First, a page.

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School board debates gym costs

The Troup County Board of Education debated Monday whether it can afford to include indoor practice facilities at gymnasiums planned for Troup High School and LaGrange High School.

The board approved a $10 million budget for each gymnasium at an earlier meeting, but John Radcliffe, assistant superintendent for maintenance and operations, said during Monday night’s work session that the construction will cost an estimated $12 million apiece if the practice field is included.

“I’ve talked to the architect, I’ve talked to the contractor and to get back to $10 [million] you basically would be eliminating the indoor practice football [field],” Radcliffe said. “That’s a $2.78 [million] for architectural estimate for LaGrange and it’s about the same for Troup, so essentially, we can get to the $10 million mark, but you would eliminate the indoor practice field.”

Radcliffe is ready to accept bids for the construction work, but the board was hesitant to move forward at the price discussed. The $12 million estimate does not include land acquisition, Radcliffe said.

“If we do a bid that is those designs, that is going to come out plus or minus $12.6 [million], then we are going to vote on something that is plus or minus $12.6 with no option but to vote yes or no,” said board member Kirk Hancock.

Radcliffe suggested the system send out the designs with the indoor practice field as an add alternate, meaning it could be removed later. He said they have reduced the designs to basic buildings, trying to cut down on cost as much as possible.

“There’s no fluff in this anywhere,” Radcliffe said. “These are basic buildings at this point, structured steel buildings.”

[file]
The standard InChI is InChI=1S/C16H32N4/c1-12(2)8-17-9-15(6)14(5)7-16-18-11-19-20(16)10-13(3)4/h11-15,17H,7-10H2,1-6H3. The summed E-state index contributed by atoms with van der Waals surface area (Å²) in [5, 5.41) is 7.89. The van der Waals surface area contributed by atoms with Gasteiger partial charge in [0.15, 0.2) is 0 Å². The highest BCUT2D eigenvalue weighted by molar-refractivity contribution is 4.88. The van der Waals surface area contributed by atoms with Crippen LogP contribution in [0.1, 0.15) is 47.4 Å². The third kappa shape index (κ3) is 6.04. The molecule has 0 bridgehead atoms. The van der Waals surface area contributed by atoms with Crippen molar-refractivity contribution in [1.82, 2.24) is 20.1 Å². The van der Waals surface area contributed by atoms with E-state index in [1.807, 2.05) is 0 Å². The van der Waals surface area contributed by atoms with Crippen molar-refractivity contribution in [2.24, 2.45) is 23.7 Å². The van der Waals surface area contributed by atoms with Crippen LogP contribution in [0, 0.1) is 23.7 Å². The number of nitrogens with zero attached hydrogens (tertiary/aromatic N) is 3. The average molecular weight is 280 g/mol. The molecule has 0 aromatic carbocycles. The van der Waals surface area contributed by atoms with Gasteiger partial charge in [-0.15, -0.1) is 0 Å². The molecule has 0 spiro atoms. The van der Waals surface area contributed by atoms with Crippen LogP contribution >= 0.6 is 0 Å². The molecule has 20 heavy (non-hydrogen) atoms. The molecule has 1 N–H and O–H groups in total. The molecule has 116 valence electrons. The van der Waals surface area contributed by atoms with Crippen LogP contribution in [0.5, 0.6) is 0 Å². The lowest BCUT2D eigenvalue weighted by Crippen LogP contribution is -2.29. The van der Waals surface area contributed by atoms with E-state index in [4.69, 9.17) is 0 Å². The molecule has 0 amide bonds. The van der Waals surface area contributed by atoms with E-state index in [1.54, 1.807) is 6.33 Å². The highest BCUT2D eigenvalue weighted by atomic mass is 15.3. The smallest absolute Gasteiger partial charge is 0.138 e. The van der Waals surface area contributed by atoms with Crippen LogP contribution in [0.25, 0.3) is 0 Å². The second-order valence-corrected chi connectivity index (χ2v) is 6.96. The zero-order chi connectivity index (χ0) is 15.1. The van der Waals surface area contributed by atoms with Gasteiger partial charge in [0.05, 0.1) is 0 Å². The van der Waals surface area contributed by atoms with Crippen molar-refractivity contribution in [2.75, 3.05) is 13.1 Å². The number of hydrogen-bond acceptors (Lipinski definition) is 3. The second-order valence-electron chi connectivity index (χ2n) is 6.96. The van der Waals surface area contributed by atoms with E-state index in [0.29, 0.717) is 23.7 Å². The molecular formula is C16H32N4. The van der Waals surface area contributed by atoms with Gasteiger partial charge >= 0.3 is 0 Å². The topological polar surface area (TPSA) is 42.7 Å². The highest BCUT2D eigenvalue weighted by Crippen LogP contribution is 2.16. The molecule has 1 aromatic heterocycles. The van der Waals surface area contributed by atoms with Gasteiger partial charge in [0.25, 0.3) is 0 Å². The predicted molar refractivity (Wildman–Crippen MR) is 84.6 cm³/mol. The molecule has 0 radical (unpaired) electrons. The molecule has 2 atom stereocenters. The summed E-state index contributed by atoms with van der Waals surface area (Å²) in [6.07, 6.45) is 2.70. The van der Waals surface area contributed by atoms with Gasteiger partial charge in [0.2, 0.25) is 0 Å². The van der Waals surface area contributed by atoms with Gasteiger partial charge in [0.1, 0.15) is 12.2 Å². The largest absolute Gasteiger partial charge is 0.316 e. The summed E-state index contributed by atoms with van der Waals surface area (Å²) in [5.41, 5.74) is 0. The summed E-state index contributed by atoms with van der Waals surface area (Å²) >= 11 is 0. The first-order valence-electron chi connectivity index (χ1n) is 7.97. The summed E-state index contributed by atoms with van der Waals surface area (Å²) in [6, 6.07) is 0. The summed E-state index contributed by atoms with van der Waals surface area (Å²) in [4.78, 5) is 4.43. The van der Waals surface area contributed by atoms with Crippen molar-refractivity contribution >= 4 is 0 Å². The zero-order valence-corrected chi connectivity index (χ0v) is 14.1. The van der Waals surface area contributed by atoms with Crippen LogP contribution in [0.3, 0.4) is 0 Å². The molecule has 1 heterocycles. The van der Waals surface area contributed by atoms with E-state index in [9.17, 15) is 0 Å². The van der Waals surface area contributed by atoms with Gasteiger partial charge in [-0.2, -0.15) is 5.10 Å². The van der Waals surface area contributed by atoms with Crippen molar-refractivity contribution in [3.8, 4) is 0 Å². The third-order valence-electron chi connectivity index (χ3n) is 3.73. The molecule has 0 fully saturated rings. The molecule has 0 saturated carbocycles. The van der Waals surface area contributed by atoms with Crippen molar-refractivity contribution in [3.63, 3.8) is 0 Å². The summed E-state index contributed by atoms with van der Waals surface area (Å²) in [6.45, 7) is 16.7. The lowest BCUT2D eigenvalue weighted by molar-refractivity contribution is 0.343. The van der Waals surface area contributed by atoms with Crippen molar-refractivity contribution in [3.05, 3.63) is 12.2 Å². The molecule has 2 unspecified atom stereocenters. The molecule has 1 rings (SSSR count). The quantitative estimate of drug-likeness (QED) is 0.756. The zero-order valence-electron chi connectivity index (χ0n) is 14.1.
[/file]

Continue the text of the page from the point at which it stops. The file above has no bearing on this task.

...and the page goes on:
Hancock said he’s uncomfortable moving forward without more of a set plan.

“Now we are spending half of our SPLOST on two gymnasiums, well above what we set out to do,” Hancock said. “That’s a very material decision.”

Radcliffe said if the board wants to construct the buildings they have discussed publicly, then the cost is what it is.

“I fully agree with that but we also told them we’d fiscally manage a budget. There’s two sides of a coin and you can’t spin one side,” Hancock said. “Everyone wants the facility. I want the facility, but we have gone from $18 million to $24 million-plus. We have to be adults and figure out how do we do that.”

Board member Brandon Brooks asked if the school system could simply tell the architect that all it had was $10 million to spend.

“Can we not go to the architect and say ‘sir, we have $10 million, shrink the square footage, if we are looking at square footage pricing,’” Brooks said.

Radcliffe said the situation is not that simple, if the board wants the school to be able to host regional events.

“We are probably as short as we can get [on the indoor practice facility] with 35 yards plus an end zone,” Radcliffe said. “On the interior, a basketball court is a basketball court. I don’t make that up. The capacity for the seating you can change. You can go to 1,100. When you do that, you won’t be able to host a regional event. I think you have to have 1,800 seats to host a regional event.”

Board chair Ted Alford said the board needs to consider that Callaway High already has an indoor practice facility.

“He told us how to [reduce the cost], if we take out the two indoor practice fields,” Alford said. “Now, we’ve got Callaway sitting out here with an indoor practice field and the other two constituents are raising cane with us because they don’t have the same thing at the other two high schools.”

Hancock asked Radcliffe where people would park at the high school for an 1,800 person event.

“We are building a destination event with no parking — well, constrained [parking],” Hancock said.

Radcliffe said the school manages to get over a thousand students inside every day currently.

“We are putting 1,100 kids over there every day right now,” he said. “Without building a parking deck, I mean let’s face it, LaGrange High School is on seven acres. I can’t make this stuff up. That thing has been built, and built and built on where you’re landlocked wherever you go. In order to do anything, we have to buy property or we have to build it on stilts.”

Radcliffe said no other projects would be cut to make up for the increased cost and that there is enough SPLOST funding to build the new elementary school and both gymnasiums. HVAC projects at Long Cane and Callaway Elementary Schools were moved into E-SPLOST IV.

In the E-SPLOST passed by the public, the system also has $1 million earmarked for land acquisition, money that could be used for land for the gymnasiums.